Risperidone In a patient with anger, anxiety, and impulsive behavior, risperidone was initiated after a treatment with haloperidol. The dosage was titrated gradually up to 1 mg twice daily, giving a moderate improvement in movement and overall psychiatric symptoms [19, Class IV]. Another case report described a late-onset HD patient who showed behavioral changes with temper outbursts and psychotic symptoms, which disappeared after starting risperidone at a dosage of 1 mg twice daily [20, Class IV]. A retrospective review of a group of HD patients treated with risperidone (average dose, 2.5 mg) for an average of 15 months showed improved psychiatric functioning measured with the UHDRS behavioral score, but the effect on irritability was not specified [21•, Class III].
Quetiapine With dosages varying from 150 mg to 300 mg daily, improvement of behavioral symptoms, including irritability, was noted in five HD patients without worsening of motor functioning [22, Class IV]. However, all patients had multiple psychiatric symptoms and were treated with several types of medications. In a case report concerning an elderly HD patient with hypersexuality, the addition of quetiapine (25 mg at bedtime) to cyproterone for his deviant sexual behavior was effective in reducing agitation [23, Class IV].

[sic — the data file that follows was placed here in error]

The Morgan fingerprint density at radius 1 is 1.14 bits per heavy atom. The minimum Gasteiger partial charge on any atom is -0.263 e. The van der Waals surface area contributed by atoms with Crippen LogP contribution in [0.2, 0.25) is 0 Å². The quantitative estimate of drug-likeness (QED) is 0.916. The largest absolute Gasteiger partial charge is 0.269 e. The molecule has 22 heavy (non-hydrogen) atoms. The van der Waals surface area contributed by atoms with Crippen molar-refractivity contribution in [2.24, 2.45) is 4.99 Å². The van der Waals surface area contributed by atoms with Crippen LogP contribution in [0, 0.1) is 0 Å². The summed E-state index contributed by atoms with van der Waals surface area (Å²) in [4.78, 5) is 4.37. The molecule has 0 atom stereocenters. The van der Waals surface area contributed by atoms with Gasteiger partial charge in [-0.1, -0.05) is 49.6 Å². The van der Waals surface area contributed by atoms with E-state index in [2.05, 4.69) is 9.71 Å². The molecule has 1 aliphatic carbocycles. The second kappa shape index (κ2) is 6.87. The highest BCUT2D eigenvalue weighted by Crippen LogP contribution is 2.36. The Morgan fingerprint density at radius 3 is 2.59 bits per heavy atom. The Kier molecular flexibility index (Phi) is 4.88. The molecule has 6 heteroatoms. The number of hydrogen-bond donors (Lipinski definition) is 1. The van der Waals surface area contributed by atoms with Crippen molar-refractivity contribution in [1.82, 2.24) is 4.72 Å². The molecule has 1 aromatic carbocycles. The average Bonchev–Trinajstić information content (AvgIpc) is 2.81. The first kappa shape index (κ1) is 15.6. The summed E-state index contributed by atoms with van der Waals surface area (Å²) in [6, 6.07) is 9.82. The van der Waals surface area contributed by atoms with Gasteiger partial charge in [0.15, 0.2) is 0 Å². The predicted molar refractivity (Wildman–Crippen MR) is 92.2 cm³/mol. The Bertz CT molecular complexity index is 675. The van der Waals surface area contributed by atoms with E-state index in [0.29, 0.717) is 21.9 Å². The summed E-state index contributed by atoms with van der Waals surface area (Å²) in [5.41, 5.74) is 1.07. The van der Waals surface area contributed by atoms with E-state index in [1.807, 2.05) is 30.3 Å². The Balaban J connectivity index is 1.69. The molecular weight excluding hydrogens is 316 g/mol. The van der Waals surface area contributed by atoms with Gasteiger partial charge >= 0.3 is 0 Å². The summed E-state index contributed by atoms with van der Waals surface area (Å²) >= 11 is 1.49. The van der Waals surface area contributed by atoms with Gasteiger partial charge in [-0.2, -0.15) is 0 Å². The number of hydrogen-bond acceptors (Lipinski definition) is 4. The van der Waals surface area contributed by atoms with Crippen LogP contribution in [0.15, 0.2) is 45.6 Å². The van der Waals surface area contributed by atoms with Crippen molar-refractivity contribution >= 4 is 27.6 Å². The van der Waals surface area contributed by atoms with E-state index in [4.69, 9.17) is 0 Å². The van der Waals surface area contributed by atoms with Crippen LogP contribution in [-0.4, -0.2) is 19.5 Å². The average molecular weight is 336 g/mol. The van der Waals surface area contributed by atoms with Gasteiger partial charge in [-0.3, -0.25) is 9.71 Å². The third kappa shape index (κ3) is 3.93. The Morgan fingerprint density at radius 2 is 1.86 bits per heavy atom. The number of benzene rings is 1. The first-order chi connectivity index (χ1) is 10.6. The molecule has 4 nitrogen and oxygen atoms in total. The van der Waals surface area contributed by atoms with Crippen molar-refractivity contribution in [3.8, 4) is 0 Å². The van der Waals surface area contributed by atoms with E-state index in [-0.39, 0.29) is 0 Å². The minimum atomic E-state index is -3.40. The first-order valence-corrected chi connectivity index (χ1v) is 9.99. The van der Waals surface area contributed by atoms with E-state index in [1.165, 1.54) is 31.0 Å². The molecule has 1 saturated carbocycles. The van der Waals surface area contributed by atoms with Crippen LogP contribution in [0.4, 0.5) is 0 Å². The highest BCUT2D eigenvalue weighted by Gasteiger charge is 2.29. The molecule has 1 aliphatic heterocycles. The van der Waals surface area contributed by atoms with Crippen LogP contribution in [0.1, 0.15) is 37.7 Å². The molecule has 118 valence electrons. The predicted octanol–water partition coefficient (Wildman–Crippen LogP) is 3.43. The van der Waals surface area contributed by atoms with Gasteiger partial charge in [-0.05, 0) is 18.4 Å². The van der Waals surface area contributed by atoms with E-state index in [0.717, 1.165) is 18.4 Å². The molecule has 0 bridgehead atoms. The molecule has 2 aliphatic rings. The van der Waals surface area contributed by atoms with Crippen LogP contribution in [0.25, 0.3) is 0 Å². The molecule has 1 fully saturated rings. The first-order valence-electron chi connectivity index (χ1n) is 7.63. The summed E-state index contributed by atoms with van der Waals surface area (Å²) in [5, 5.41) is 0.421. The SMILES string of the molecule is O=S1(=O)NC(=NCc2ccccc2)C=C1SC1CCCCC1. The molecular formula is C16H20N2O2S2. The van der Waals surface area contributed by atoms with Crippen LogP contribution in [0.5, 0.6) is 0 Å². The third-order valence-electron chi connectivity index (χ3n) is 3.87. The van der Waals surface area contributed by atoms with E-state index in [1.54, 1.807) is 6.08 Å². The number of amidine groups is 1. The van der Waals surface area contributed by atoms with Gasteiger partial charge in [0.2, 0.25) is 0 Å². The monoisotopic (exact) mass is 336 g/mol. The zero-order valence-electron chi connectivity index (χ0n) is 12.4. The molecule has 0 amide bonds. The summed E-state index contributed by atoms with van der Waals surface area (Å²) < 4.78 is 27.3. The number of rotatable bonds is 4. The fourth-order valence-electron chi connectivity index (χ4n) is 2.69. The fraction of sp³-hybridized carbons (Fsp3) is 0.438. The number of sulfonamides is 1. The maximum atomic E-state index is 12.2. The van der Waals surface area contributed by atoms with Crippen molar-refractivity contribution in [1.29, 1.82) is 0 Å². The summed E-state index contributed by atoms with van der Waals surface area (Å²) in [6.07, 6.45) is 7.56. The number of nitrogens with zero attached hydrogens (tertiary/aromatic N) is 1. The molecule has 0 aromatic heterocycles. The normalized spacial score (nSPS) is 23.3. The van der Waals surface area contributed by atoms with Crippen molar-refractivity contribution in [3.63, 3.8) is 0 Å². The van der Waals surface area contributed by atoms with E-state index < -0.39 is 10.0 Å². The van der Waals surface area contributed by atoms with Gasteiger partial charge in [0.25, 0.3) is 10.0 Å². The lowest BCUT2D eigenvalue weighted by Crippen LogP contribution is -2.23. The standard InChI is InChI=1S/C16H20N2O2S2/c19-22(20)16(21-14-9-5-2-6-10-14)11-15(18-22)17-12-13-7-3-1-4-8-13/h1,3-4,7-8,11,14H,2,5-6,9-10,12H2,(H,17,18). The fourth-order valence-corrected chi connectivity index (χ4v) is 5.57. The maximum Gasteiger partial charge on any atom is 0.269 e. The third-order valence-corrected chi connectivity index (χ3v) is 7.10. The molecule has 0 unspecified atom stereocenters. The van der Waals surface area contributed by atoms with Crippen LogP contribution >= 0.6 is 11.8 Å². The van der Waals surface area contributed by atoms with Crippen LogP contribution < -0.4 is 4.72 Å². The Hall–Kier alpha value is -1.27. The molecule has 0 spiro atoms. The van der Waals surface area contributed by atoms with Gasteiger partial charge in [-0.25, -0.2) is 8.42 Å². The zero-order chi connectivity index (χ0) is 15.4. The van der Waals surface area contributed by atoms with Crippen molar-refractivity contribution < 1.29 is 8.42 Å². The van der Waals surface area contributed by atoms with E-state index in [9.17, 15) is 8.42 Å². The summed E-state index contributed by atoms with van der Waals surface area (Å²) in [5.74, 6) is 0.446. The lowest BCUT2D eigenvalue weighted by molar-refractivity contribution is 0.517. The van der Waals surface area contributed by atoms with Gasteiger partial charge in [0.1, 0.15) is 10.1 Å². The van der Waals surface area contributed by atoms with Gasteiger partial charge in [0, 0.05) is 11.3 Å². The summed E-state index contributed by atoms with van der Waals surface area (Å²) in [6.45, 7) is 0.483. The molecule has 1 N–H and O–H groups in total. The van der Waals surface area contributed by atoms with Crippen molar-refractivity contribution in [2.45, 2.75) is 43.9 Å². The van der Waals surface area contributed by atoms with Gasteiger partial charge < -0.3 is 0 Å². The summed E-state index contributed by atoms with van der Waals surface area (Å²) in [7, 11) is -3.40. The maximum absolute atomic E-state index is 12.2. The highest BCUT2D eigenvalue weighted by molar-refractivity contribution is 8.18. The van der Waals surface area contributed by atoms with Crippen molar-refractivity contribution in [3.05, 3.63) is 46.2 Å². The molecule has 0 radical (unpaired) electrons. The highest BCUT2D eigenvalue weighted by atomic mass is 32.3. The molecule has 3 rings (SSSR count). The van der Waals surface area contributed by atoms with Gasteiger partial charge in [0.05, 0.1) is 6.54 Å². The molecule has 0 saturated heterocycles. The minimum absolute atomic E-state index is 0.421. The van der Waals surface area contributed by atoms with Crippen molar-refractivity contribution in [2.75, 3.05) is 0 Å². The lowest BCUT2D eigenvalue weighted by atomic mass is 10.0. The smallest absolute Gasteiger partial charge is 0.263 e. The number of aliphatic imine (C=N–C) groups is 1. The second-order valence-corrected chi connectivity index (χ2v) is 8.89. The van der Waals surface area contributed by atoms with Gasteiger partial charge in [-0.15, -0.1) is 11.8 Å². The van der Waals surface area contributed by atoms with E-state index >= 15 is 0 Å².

Aripiprazole In a patient with irritability and delusions, aripiprazole (20 mg per day) gave an improvement of his psychotic symptoms and his personal hygiene, though the effect on irritability remained unclear [24, Class IV]. One advanced symptomatic patient with agitation showed an improvement of agitation with aripiprazole (15 mg per day), with good control of motor symptoms and without adverse effects [25, Class IV]. However, precise assessment of behavioral functioning in this patient was not possible because of severe cognitive dysfunction.
Valproate One study reported an effective treatment of agitation with valproate, 1500 mg daily, with a plasma concentration range from 60 to 80 μg/mL, in combination with olanzapine [19, Class IV].
Carbamazepine Carbamazepine (500 mg/d) was effectively used in combination with haloperidol, clonazepam, and a strict behavior modification plan in a patient with aggressive and disinhibited behavior [26, Class IV].
Lamotrigine Only one study describes an effective treatment with lamotrigine (300 mg/d), together with clonazepam (4 mg/d) in a patient with irritability, mood swings, and depression [27, Class IV].